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Hamilton to strengthen tenant protections by adopting bylaw preventing ‘demovictions’

Click to play video: '‘Renovictions’: Can new bylaws help protect Canada’s renters?'
‘Renovictions’: Can new bylaws help protect Canada’s renters?
Amid an ongoing housing shortage, the idea of renoviction can be a worrying prospect for tenants. A renoviction is when a landlord evicts someone to make repairs or renovations to the unit that are so extensive it would make living in the unit uninhabitable for the duration, and thus requires the tenant to end their lease and move out. As Sean Previl explains, a new bylaw in Hamilton, Ontario could put a stop to that there and advocates say similar laws are needed nationwide. – Jan 21, 2024

The Ontario city that introduced a first-of-its-kind renoviction bylaw in the province is about to expand the protection and prevent landlords from evicting tenants so they can demolish apartments and turn the properties into condominiums.

Hamilton, Ont., is a step away from implementing a Rental Housing Protection By-law that will seek to preserve its supply of existing affordable housing by adding more conditions for landlords and developers seeking to take down midsize apartment buildings in exchange for towers as land values skyrocket.

The edict is similar to one in Toronto that the city has credited with saving some 3,500 rental apartments as of 2022, helping keep tenants in their affordable market units.

Dubbed as a “demoviction” bylaw, residential rental properties city-wide containing six or more rental units would require a permit from the City of Hamilton to demolish or convert rental properties.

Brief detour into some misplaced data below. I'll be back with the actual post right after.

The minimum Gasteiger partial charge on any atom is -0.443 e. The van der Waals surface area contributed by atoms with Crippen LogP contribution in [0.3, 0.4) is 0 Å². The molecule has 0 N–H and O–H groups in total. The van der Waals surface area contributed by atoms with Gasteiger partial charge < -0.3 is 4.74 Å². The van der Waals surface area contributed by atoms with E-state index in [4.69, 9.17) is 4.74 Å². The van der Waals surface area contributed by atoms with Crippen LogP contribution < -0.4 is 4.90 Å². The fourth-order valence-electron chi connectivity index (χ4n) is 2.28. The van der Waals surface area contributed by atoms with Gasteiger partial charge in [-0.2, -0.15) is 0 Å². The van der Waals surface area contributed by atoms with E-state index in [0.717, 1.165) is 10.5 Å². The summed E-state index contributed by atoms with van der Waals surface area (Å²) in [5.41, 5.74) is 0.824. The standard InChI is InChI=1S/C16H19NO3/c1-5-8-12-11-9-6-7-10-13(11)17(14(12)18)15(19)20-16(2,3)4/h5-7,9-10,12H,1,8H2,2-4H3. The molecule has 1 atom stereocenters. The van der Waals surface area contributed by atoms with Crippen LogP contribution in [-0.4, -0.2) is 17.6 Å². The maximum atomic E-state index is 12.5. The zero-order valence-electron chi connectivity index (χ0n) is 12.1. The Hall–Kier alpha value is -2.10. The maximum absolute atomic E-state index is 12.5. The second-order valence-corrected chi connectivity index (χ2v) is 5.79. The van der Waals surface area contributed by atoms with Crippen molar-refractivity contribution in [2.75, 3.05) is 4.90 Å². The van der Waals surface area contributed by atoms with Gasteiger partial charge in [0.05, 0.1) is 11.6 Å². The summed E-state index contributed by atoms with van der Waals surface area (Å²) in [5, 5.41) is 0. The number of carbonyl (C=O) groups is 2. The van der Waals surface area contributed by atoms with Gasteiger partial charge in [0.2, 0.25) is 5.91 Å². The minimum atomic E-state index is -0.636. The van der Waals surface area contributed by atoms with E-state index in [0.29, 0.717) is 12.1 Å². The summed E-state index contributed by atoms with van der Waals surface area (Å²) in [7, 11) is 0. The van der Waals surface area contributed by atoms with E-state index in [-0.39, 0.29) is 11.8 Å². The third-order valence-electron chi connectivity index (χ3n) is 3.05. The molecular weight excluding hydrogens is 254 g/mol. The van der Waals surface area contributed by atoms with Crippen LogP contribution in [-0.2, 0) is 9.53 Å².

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Conditions of that licence would require agreements for replacement units in a new development, providing tenant assistance including proof of notice informing them of the application and their rights under provincial legislation.

Displaced tenants would also get a set level of financial compensation, including aid with moving expenses.

Damien Ash, of ACORN’s downtown chapter, largely supported the bylaw, suggesting Hamilton could become a hotspot for demovictions in the next few years due to increased market demand for housing across the city.

“The outcomes of eviction and rent eviction are pretty similar: tenants get permanently displaced from their homes,” Ash explained to committee members.

“Yes, landlords are required to offer units back to tenants after rent evictions, but unfortunately, we have yet to see that once during seven years of organizing in Hamilton.”

Karl Andrus, who is with the Hamilton Community Benefit Network, also supported the measure but insisted the city “consider a few tweaks” for the future, submitting current rental subsidy calculations are not based on realistic numbers.

He says the city’s current calculation using Canada Mortgage and Housing Corporation’s annual market rent figures doesn’t reflect the true cost of what an apartment costs today.

“Currently, CMHC shows a two bedroom … on average being $1,617,” Andrus said.

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“However Rentals.ca, an aggregate for current available market rental units, presently shows a two-bedroom at north of $2,100.”

The rental housing bylaw still needs ratification by the city council, which is expected on June 26.

Similar bylaws have also been enacted recently in Mississauga and Oakville.

Kitchener passed theirs at a committee meeting on Monday offering displaced renters a rent waiver, compensation or a replacement unit.

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